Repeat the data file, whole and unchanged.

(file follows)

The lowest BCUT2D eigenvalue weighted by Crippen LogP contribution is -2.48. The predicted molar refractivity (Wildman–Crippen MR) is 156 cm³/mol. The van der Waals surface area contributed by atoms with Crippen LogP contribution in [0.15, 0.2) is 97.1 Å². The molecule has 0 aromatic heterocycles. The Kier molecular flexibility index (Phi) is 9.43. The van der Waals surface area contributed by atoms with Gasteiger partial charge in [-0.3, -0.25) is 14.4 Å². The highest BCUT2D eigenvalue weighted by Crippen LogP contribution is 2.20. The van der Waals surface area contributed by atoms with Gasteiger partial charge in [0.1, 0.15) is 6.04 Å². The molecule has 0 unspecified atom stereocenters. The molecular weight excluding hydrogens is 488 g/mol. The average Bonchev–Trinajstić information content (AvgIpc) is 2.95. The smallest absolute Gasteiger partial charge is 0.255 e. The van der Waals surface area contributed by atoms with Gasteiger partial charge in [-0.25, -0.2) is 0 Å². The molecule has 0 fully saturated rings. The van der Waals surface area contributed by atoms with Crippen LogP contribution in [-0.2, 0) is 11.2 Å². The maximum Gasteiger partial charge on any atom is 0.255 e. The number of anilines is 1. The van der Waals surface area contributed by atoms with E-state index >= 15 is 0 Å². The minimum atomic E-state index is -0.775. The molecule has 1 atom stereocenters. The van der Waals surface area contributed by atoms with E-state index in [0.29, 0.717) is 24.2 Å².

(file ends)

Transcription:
The lowest BCUT2D eigenvalue weighted by Crippen LogP contribution is -2.48. The predicted molar refractivity (Wildman–Crippen MR) is 156 cm³/mol. The van der Waals surface area contributed by atoms with Crippen LogP contribution in [0.15, 0.2) is 97.1 Å². The molecule has 0 aromatic heterocycles. The Kier molecular flexibility index (Phi) is 9.43. The van der Waals surface area contributed by atoms with Gasteiger partial charge in [-0.3, -0.25) is 14.4 Å². The highest BCUT2D eigenvalue weighted by Crippen LogP contribution is 2.20. The van der Waals surface area contributed by atoms with Gasteiger partial charge in [0.1, 0.15) is 6.04 Å². The molecule has 0 unspecified atom stereocenters. The molecular weight excluding hydrogens is 488 g/mol. The average Bonchev–Trinajstić information content (AvgIpc) is 2.95. The smallest absolute Gasteiger partial charge is 0.255 e. The van der Waals surface area contributed by atoms with Gasteiger partial charge in [-0.25, -0.2) is 0 Å². The molecule has 0 fully saturated rings. The van der Waals surface area contributed by atoms with Crippen LogP contribution in [-0.2, 0) is 11.2 Å². The maximum Gasteiger partial charge on any atom is 0.255 e. The number of anilines is 1. The van der Waals surface area contributed by atoms with E-state index >= 15 is 0 Å². The minimum atomic E-state index is -0.775. The molecule has 1 atom stereocenters. The van der Waals surface area contributed by atoms with E-state index in [0.29, 0.717) is 24.2 Å².